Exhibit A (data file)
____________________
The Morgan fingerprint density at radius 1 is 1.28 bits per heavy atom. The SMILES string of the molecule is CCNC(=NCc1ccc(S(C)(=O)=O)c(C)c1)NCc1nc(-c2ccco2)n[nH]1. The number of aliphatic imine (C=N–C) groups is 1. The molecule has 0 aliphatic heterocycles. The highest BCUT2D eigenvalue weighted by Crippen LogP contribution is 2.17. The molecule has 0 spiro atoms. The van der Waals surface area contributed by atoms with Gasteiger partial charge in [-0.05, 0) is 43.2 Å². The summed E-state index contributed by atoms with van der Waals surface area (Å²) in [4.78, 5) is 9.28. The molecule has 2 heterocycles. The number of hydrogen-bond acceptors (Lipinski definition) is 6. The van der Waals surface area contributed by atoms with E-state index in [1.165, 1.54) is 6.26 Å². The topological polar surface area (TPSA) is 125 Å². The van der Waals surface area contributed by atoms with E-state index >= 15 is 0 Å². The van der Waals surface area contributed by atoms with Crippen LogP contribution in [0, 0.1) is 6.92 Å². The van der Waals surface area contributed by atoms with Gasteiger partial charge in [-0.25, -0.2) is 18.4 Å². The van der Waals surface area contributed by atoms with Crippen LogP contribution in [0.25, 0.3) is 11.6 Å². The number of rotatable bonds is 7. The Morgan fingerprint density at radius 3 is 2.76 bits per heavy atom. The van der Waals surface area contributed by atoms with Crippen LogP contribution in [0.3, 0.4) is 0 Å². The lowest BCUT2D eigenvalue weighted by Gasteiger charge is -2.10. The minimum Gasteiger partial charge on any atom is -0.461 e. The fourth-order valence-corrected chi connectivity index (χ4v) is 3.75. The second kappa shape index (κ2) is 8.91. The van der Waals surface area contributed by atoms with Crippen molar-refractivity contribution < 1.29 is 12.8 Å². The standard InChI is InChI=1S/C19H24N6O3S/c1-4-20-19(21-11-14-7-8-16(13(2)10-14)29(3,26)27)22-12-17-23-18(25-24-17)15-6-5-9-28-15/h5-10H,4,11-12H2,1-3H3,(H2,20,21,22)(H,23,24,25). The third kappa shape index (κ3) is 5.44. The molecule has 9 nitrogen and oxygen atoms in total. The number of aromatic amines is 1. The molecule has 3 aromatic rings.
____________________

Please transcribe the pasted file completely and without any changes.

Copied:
The Morgan fingerprint density at radius 1 is 1.28 bits per heavy atom. The SMILES string of the molecule is CCNC(=NCc1ccc(S(C)(=O)=O)c(C)c1)NCc1nc(-c2ccco2)n[nH]1. The number of aliphatic imine (C=N–C) groups is 1. The molecule has 0 aliphatic heterocycles. The highest BCUT2D eigenvalue weighted by Crippen LogP contribution is 2.17. The molecule has 0 spiro atoms. The van der Waals surface area contributed by atoms with Gasteiger partial charge in [-0.05, 0) is 43.2 Å². The summed E-state index contributed by atoms with van der Waals surface area (Å²) in [4.78, 5) is 9.28. The molecule has 2 heterocycles. The number of hydrogen-bond acceptors (Lipinski definition) is 6. The van der Waals surface area contributed by atoms with E-state index in [1.165, 1.54) is 6.26 Å². The topological polar surface area (TPSA) is 125 Å². The van der Waals surface area contributed by atoms with E-state index >= 15 is 0 Å². The van der Waals surface area contributed by atoms with Crippen LogP contribution in [0, 0.1) is 6.92 Å². The van der Waals surface area contributed by atoms with Gasteiger partial charge in [-0.25, -0.2) is 18.4 Å². The van der Waals surface area contributed by atoms with Crippen LogP contribution in [0.25, 0.3) is 11.6 Å². The number of rotatable bonds is 7. The Morgan fingerprint density at radius 3 is 2.76 bits per heavy atom. The van der Waals surface area contributed by atoms with Crippen LogP contribution in [0.3, 0.4) is 0 Å². The lowest BCUT2D eigenvalue weighted by Gasteiger charge is -2.10. The minimum Gasteiger partial charge on any atom is -0.461 e. The fourth-order valence-corrected chi connectivity index (χ4v) is 3.75. The second kappa shape index (κ2) is 8.91. The van der Waals surface area contributed by atoms with Crippen molar-refractivity contribution < 1.29 is 12.8 Å². The standard InChI is InChI=1S/C19H24N6O3S/c1-4-20-19(21-11-14-7-8-16(13(2)10-14)29(3,26)27)22-12-17-23-18(25-24-17)15-6-5-9-28-15/h5-10H,4,11-12H2,1-3H3,(H2,20,21,22)(H,23,24,25). The third kappa shape index (κ3) is 5.44. The molecule has 9 nitrogen and oxygen atoms in total. The number of aromatic amines is 1. The molecule has 3 aromatic rings.